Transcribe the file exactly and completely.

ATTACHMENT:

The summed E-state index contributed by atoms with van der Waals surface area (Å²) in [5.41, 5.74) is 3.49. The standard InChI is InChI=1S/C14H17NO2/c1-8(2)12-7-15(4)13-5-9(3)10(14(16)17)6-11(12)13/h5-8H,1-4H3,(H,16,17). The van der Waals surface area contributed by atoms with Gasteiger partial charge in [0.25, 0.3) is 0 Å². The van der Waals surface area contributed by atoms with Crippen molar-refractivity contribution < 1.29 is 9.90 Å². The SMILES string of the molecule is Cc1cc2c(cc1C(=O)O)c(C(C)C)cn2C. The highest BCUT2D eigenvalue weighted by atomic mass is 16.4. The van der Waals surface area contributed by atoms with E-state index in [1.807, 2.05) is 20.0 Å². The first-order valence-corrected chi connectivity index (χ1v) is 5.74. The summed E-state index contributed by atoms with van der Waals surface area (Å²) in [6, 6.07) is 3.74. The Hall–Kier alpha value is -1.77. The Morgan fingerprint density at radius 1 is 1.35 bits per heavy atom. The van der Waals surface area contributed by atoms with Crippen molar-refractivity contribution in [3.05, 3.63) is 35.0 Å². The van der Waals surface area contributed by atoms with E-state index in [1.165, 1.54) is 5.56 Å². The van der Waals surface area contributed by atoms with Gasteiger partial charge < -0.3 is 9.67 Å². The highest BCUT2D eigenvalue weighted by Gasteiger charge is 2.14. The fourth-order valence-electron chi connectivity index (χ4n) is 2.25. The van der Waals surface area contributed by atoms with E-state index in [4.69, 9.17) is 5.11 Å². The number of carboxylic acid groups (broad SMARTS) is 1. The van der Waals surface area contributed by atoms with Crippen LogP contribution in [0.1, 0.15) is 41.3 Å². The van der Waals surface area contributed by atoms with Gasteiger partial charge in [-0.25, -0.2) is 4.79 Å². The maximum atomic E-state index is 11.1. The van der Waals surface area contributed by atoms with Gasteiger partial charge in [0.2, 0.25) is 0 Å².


The summed E-state index contributed by atoms with van der Waals surface area (Å²) in [5.41, 5.74) is 3.49. The standard InChI is InChI=1S/C14H17NO2/c1-8(2)12-7-15(4)13-5-9(3)10(14(16)17)6-11(12)13/h5-8H,1-4H3,(H,16,17). The van der Waals surface area contributed by atoms with Gasteiger partial charge in [0.25, 0.3) is 0 Å². The van der Waals surface area contributed by atoms with Crippen molar-refractivity contribution < 1.29 is 9.90 Å². The SMILES string of the molecule is Cc1cc2c(cc1C(=O)O)c(C(C)C)cn2C. The highest BCUT2D eigenvalue weighted by atomic mass is 16.4. The van der Waals surface area contributed by atoms with E-state index in [1.807, 2.05) is 20.0 Å². The first-order valence-corrected chi connectivity index (χ1v) is 5.74. The summed E-state index contributed by atoms with van der Waals surface area (Å²) in [6, 6.07) is 3.74. The Hall–Kier alpha value is -1.77. The Morgan fingerprint density at radius 1 is 1.35 bits per heavy atom. The van der Waals surface area contributed by atoms with Crippen molar-refractivity contribution in [3.05, 3.63) is 35.0 Å². The van der Waals surface area contributed by atoms with E-state index in [1.165, 1.54) is 5.56 Å². The van der Waals surface area contributed by atoms with Gasteiger partial charge < -0.3 is 9.67 Å². The highest BCUT2D eigenvalue weighted by Gasteiger charge is 2.14. The fourth-order valence-electron chi connectivity index (χ4n) is 2.25. The van der Waals surface area contributed by atoms with E-state index in [4.69, 9.17) is 5.11 Å². The number of carboxylic acid groups (broad SMARTS) is 1. The van der Waals surface area contributed by atoms with Crippen LogP contribution in [0.1, 0.15) is 41.3 Å². The van der Waals surface area contributed by atoms with Gasteiger partial charge in [-0.25, -0.2) is 4.79 Å². The maximum atomic E-state index is 11.1. The van der Waals surface area contributed by atoms with Gasteiger partial charge in [0.2, 0.25) is 0 Å².